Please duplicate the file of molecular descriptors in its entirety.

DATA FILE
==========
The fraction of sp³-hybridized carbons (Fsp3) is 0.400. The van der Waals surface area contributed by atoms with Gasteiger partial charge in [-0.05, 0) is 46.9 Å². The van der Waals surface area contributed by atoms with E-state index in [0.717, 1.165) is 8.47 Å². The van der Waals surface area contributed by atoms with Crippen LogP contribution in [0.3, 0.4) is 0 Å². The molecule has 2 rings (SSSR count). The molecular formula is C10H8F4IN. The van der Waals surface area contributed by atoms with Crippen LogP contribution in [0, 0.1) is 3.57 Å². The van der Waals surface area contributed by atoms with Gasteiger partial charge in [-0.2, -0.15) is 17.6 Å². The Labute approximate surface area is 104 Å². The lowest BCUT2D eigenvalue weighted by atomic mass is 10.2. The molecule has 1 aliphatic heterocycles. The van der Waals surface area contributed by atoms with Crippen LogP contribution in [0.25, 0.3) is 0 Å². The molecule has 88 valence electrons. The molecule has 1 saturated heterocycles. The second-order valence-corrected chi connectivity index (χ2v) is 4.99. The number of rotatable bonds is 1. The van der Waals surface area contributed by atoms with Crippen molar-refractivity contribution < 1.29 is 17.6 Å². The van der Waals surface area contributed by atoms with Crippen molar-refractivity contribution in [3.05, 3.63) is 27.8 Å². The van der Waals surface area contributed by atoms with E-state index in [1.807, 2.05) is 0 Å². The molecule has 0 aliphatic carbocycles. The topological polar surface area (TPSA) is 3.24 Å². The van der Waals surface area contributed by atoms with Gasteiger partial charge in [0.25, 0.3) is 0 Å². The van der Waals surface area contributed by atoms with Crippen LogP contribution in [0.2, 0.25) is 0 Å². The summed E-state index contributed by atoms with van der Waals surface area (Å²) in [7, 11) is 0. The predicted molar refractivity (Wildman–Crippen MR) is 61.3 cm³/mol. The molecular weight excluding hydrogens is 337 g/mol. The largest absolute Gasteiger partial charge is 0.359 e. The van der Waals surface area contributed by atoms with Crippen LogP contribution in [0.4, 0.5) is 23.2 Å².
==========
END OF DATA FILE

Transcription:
The fraction of sp³-hybridized carbons (Fsp3) is 0.400. The van der Waals surface area contributed by atoms with Gasteiger partial charge in [-0.05, 0) is 46.9 Å². The van der Waals surface area contributed by atoms with E-state index in [0.717, 1.165) is 8.47 Å². The van der Waals surface area contributed by atoms with Crippen LogP contribution in [0.3, 0.4) is 0 Å². The molecule has 2 rings (SSSR count). The molecular formula is C10H8F4IN. The van der Waals surface area contributed by atoms with Crippen LogP contribution in [0, 0.1) is 3.57 Å². The van der Waals surface area contributed by atoms with Gasteiger partial charge in [-0.2, -0.15) is 17.6 Å². The Labute approximate surface area is 104 Å². The lowest BCUT2D eigenvalue weighted by atomic mass is 10.2. The molecule has 1 aliphatic heterocycles. The van der Waals surface area contributed by atoms with Crippen LogP contribution in [0.25, 0.3) is 0 Å². The molecule has 88 valence electrons. The molecule has 1 saturated heterocycles. The second-order valence-corrected chi connectivity index (χ2v) is 4.99. The number of rotatable bonds is 1. The van der Waals surface area contributed by atoms with Crippen molar-refractivity contribution < 1.29 is 17.6 Å². The van der Waals surface area contributed by atoms with Crippen molar-refractivity contribution in [3.05, 3.63) is 27.8 Å². The van der Waals surface area contributed by atoms with E-state index in [1.807, 2.05) is 0 Å². The molecule has 0 aliphatic carbocycles. The topological polar surface area (TPSA) is 3.24 Å². The van der Waals surface area contributed by atoms with Gasteiger partial charge in [0.25, 0.3) is 0 Å². The van der Waals surface area contributed by atoms with Crippen LogP contribution in [0.2, 0.25) is 0 Å². The summed E-state index contributed by atoms with van der Waals surface area (Å²) in [7, 11) is 0. The predicted molar refractivity (Wildman–Crippen MR) is 61.3 cm³/mol. The molecular weight excluding hydrogens is 337 g/mol. The largest absolute Gasteiger partial charge is 0.359 e. The van der Waals surface area contributed by atoms with Crippen LogP contribution in [0.4, 0.5) is 23.2 Å².